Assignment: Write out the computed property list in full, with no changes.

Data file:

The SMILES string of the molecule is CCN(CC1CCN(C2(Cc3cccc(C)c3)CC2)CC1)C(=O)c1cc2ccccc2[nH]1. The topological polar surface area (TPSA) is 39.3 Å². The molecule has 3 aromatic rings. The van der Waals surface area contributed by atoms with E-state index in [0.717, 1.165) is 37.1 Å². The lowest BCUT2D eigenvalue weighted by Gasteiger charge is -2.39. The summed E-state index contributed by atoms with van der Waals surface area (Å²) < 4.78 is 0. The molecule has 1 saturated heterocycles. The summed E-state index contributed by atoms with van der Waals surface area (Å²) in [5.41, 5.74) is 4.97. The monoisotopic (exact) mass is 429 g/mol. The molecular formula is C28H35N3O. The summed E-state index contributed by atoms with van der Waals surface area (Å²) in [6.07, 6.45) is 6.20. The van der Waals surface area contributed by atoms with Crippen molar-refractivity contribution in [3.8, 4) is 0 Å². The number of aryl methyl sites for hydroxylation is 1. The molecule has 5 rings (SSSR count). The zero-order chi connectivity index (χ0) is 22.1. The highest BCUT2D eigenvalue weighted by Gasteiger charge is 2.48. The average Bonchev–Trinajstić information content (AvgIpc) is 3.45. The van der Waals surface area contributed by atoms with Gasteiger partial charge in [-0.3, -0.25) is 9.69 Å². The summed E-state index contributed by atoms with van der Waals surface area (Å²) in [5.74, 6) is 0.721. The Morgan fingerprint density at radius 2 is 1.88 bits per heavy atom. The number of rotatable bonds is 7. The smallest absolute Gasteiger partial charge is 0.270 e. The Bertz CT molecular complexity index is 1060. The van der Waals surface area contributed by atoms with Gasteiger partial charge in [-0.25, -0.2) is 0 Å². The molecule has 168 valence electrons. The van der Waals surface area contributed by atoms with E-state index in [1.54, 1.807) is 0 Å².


The SMILES string of the molecule is CCN(CC1CCN(C2(Cc3cccc(C)c3)CC2)CC1)C(=O)c1cc2ccccc2[nH]1. The topological polar surface area (TPSA) is 39.3 Å². The molecule has 3 aromatic rings. The van der Waals surface area contributed by atoms with E-state index in [0.717, 1.165) is 37.1 Å². The lowest BCUT2D eigenvalue weighted by Gasteiger charge is -2.39. The summed E-state index contributed by atoms with van der Waals surface area (Å²) < 4.78 is 0. The molecule has 1 saturated heterocycles. The summed E-state index contributed by atoms with van der Waals surface area (Å²) in [5.41, 5.74) is 4.97. The monoisotopic (exact) mass is 429 g/mol. The molecular formula is C28H35N3O. The summed E-state index contributed by atoms with van der Waals surface area (Å²) in [6.07, 6.45) is 6.20. The van der Waals surface area contributed by atoms with Crippen molar-refractivity contribution in [3.8, 4) is 0 Å². The number of aryl methyl sites for hydroxylation is 1. The molecule has 5 rings (SSSR count). The zero-order chi connectivity index (χ0) is 22.1. The highest BCUT2D eigenvalue weighted by Gasteiger charge is 2.48. The average Bonchev–Trinajstić information content (AvgIpc) is 3.45. The van der Waals surface area contributed by atoms with Gasteiger partial charge in [-0.3, -0.25) is 9.69 Å². The summed E-state index contributed by atoms with van der Waals surface area (Å²) in [5.74, 6) is 0.721. The Morgan fingerprint density at radius 2 is 1.88 bits per heavy atom. The number of rotatable bonds is 7. The smallest absolute Gasteiger partial charge is 0.270 e. The Bertz CT molecular complexity index is 1060. The van der Waals surface area contributed by atoms with Gasteiger partial charge in [-0.25, -0.2) is 0 Å². The molecule has 168 valence electrons. The van der Waals surface area contributed by atoms with E-state index in [1.54, 1.807) is 0 Å².